Success Vs. Satisfaction

I recently saw a quote that was attributed to the Buddha that said a “satisfied life is better than a successful life, because success is measured by other people. Satisfaction is measured by our own soul, mind, and heart.” As someone who was raised in the United States, I’ve always been taught to value success over any sense of personal satisfaction. In fact, I was taught to work hard, be successful, and delay any personal gratification until I was in my 60’s and ready to retire. Retirement was pitched as some magical time in my life when I was finally allowed to do what I really wanted to do.

As I sip fresh milk from a coconut shell on the island of Oahu after surfing, I chuckle at the notion that satisfaction is less important than success. I’ve often observed in myself how I delayed my gratification until I have finished my projects. At times, I’ve even thought of success as a requirement for me to feel satisfied with my life. I’m not looking for some absolute truth about the definition of satisfaction or success, rather I’m exploring where the balance may be between these two driving forces in my life.

In my book Healing Our Bloodlines, I talk about the concept of having an Inner World and an Outer World. I define the Inner World as our relationships to ourselves that is heightened in our solitude, nature walks, meditation sessions, and yogic moments. Concentrating on our Inner World brings us closer to our essence, that special inner shine that makes us unique. The Outer World can be seen as the larger domain that our essence and personality interact with in our daily lives. It includes our relationships, our work life, our birthday parties and sporting events. It even includes our interactions on social media, which is a remarkable social innovation because now we can snap waist up selfies in our underwear and no one would even know the difference. Introverts are so overjoyed that they even smile for those selfies. Truly incredible. We used to have to get dressed up for all our Outer World events. Can you believe that we used to wear formal dresses and suits just to fly on an airplane? My yoga pants are offended by this very notion.

Our Inner World is the domain of personal satisfaction. What gives us a sense of personal satisfaction is different for everyone. You might feel a sense of deep fulfillment from doing a spring cleaning of your home. Writers feel a sense of personal gratification from completing a piece that makes them smile, regardless of what others will think about it later. You may feel satisfied that you kept your hands off the chocolates and cinnamon buns for the first 2 weeks of 2020, even though no one else would know the difference. I often feel a sense of a satisfaction during my Friday morning cup of coffee when I realize most of my weekly tasks are done and I can reflect on the life that I have built for myself. The key difference is that personal satisfaction is a sense of fulfillment that doesn’t depend on what others think. It’s the favorite book that you’ve read, and no one else knows that you’ve read it.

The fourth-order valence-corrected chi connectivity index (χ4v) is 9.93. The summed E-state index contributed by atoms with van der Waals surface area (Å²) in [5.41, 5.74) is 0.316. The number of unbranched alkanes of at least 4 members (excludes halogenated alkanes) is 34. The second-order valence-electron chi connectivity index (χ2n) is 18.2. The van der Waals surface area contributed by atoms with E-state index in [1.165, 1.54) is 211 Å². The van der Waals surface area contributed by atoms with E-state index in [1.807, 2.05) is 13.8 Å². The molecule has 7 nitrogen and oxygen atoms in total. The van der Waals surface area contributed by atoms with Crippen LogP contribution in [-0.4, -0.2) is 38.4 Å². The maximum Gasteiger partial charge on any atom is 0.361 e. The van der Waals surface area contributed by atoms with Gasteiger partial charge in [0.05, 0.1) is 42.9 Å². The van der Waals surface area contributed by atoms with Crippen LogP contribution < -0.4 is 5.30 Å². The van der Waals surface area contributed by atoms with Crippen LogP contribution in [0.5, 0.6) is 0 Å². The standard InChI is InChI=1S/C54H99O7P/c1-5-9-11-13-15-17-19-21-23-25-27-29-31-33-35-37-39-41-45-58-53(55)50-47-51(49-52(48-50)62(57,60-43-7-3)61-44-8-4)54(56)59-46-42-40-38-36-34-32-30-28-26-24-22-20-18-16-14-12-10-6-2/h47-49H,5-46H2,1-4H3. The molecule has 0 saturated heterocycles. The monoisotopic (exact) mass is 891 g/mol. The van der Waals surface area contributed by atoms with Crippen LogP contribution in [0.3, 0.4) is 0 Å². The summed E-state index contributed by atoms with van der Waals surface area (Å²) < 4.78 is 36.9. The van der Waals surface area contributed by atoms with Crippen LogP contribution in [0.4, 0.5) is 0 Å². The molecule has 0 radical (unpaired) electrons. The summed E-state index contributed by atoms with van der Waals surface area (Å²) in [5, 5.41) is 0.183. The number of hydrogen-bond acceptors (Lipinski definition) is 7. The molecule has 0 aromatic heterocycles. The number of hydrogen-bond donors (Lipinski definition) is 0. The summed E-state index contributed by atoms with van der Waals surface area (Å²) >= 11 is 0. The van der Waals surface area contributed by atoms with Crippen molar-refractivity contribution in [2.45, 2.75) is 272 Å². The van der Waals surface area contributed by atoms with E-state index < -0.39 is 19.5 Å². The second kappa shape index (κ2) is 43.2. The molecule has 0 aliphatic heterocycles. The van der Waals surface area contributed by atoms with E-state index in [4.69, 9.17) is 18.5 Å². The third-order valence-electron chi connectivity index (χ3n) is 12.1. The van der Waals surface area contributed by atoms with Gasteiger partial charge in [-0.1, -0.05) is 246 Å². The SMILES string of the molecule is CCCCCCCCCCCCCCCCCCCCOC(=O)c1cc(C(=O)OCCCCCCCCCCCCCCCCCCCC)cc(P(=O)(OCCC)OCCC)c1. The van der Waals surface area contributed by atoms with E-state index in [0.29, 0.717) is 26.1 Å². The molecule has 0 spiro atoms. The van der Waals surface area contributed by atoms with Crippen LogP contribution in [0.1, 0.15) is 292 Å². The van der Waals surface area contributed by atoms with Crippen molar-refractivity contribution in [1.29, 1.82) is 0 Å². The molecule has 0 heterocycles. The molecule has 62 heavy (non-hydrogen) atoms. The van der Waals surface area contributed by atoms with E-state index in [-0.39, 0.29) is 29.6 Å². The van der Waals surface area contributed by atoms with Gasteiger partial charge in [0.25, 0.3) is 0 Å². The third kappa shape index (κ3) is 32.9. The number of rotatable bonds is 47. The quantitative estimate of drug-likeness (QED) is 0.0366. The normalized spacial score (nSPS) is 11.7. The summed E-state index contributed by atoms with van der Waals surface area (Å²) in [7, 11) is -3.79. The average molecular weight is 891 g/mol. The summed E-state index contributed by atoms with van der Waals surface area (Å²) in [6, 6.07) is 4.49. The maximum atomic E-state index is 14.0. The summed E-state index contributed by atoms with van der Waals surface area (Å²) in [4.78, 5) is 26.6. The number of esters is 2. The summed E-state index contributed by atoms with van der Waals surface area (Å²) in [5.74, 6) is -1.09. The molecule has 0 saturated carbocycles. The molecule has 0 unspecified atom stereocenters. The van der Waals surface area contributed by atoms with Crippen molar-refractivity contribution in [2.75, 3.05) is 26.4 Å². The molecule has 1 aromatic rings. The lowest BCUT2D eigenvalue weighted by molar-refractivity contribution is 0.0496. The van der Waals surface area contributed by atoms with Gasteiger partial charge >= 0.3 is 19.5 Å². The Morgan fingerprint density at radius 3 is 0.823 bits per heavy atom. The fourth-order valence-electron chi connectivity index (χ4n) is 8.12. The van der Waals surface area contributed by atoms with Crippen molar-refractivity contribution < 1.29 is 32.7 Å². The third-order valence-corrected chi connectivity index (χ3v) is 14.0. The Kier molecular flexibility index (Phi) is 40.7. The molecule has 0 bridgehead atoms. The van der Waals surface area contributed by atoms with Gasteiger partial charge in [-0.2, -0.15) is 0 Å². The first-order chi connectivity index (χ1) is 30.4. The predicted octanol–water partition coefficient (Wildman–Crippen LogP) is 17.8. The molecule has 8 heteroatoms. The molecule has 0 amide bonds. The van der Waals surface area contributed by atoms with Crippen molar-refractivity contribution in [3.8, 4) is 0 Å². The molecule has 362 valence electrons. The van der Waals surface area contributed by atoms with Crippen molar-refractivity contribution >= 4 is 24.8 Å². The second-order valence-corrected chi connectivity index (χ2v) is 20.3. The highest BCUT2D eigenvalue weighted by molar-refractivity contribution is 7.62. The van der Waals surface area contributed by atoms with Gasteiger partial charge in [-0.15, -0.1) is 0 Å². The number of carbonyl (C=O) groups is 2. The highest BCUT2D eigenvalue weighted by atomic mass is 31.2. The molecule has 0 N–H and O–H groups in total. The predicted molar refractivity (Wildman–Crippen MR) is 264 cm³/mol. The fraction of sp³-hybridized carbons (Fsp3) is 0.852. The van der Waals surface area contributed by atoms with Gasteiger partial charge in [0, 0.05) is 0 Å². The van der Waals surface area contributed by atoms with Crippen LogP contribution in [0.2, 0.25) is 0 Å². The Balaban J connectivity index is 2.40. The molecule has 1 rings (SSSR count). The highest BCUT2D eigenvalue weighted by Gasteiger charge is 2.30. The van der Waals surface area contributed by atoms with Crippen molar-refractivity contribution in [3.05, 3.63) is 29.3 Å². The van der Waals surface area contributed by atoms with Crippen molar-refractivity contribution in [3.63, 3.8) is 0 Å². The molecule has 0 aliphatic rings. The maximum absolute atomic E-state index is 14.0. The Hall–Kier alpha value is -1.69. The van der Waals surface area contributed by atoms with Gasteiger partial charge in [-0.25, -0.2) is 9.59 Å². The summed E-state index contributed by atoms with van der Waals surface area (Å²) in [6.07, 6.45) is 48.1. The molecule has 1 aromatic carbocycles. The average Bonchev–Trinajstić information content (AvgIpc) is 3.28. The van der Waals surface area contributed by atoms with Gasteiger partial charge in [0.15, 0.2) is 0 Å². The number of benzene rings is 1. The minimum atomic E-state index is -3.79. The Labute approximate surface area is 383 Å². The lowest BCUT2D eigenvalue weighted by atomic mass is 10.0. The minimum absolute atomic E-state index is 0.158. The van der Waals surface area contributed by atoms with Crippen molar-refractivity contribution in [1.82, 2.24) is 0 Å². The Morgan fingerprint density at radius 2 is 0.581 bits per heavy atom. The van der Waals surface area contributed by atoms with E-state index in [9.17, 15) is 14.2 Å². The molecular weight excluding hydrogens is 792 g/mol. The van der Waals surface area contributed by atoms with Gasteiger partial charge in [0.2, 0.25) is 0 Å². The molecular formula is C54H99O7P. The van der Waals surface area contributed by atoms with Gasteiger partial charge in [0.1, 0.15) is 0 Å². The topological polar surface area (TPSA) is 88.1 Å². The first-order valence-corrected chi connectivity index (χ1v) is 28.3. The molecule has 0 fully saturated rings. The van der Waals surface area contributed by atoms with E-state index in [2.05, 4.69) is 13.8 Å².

Our Outer World is where our sense of success resides. By nature, success ties into our contributions to the world at large, taking into account the response from our communities. Financial success comes from offering our services to others in exchange for financial compensation. Promotions in job titles and prestigious awards are prevalent indicators of success that are celebratory responses to our efforts. I often think about the author Cormac McCarthy in his interview with Oprah, sharing about how he was evicted from his meager hotel room because he was working on his novel fulltime and didn’t want to work a secondary job to pay the bills. He found the life of a writer to be very personally fulfilling, yet the world hadn’t yet discovered his writing prowess. How you define success is up to you, and it might not conform to the world of dollar signs and bronze plaques. But becoming clear on how you define success can pave the path for your future.

It’s possible to have both personal satisfaction and success in your life. However, because personal satisfaction is experienced so internally and success has some bearing in the outside world, finding a practical balance between them is often a challenge. Perhaps this is why we don’t see many enlightened monks posting selfies on Instagram saying “liberation is off the chains!” after they achieve nirvana. A more common example is the writer who may feel satisfied with a book that they have written without showing it to anyone. Finishing a book to personal satisfaction is an accomplishment. However, without publishing the book, the full Outer World response will be incomplete. Conversely, the workaholic stockbroker may have accumulated a fortune over a number of years, but may have never slowed down enough to appreciate their family, a romantic vacation without checking their email, or the smell of wood burning in their crackling fireplace.

Take my Best of Both Worlds challenge:

  1. Write down 3 things that make you personally satisfied with your life. This is about you and your relationship with your life. It can involve things you put out into the world, but look for that feeling of personal gratification that’s outside of the feedback from others.
  2. Write down three achievements that make you feel successful. If possible, put only one achievement that is financially based to help you broaden perspective on success.
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